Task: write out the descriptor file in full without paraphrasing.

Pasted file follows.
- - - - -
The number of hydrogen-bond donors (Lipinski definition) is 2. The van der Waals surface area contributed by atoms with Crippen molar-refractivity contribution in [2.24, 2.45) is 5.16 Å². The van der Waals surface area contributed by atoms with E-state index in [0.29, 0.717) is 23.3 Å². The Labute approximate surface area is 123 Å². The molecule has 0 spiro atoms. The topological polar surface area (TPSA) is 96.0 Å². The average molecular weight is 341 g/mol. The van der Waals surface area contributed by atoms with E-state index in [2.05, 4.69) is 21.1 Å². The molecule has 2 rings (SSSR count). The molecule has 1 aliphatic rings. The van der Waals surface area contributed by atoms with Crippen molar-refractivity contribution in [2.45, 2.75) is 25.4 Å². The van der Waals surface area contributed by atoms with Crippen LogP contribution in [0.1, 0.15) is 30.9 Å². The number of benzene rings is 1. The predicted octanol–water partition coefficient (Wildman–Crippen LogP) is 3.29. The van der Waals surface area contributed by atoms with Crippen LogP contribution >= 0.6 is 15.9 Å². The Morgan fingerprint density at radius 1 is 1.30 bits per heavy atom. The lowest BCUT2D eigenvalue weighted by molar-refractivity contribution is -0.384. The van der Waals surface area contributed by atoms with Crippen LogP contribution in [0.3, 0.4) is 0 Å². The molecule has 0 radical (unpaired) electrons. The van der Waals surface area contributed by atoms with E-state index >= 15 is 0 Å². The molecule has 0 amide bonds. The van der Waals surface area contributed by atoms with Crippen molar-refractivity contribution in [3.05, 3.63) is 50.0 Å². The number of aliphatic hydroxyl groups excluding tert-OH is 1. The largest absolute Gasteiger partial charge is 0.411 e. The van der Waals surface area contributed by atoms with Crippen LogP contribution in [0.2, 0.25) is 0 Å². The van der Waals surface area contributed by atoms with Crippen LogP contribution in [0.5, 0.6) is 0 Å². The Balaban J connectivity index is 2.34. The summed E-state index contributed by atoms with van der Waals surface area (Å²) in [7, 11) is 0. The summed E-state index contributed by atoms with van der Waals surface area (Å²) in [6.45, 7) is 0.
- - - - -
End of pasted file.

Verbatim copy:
The number of hydrogen-bond donors (Lipinski definition) is 2. The van der Waals surface area contributed by atoms with Crippen molar-refractivity contribution in [2.24, 2.45) is 5.16 Å². The van der Waals surface area contributed by atoms with E-state index in [0.29, 0.717) is 23.3 Å². The Labute approximate surface area is 123 Å². The molecule has 0 spiro atoms. The topological polar surface area (TPSA) is 96.0 Å². The average molecular weight is 341 g/mol. The van der Waals surface area contributed by atoms with E-state index in [2.05, 4.69) is 21.1 Å². The molecule has 2 rings (SSSR count). The molecule has 1 aliphatic rings. The van der Waals surface area contributed by atoms with Crippen molar-refractivity contribution in [2.45, 2.75) is 25.4 Å². The van der Waals surface area contributed by atoms with Crippen LogP contribution in [0.1, 0.15) is 30.9 Å². The number of benzene rings is 1. The predicted octanol–water partition coefficient (Wildman–Crippen LogP) is 3.29. The van der Waals surface area contributed by atoms with Crippen LogP contribution >= 0.6 is 15.9 Å². The Morgan fingerprint density at radius 1 is 1.30 bits per heavy atom. The lowest BCUT2D eigenvalue weighted by molar-refractivity contribution is -0.384. The van der Waals surface area contributed by atoms with Crippen LogP contribution in [0.3, 0.4) is 0 Å². The molecule has 0 radical (unpaired) electrons. The van der Waals surface area contributed by atoms with E-state index >= 15 is 0 Å². The molecule has 0 amide bonds. The van der Waals surface area contributed by atoms with Crippen molar-refractivity contribution in [3.05, 3.63) is 50.0 Å². The number of aliphatic hydroxyl groups excluding tert-OH is 1. The largest absolute Gasteiger partial charge is 0.411 e. The van der Waals surface area contributed by atoms with Crippen LogP contribution in [0.2, 0.25) is 0 Å². The van der Waals surface area contributed by atoms with Crippen LogP contribution in [0.5, 0.6) is 0 Å². The Balaban J connectivity index is 2.34. The summed E-state index contributed by atoms with van der Waals surface area (Å²) in [7, 11) is 0. The summed E-state index contributed by atoms with van der Waals surface area (Å²) in [6.45, 7) is 0.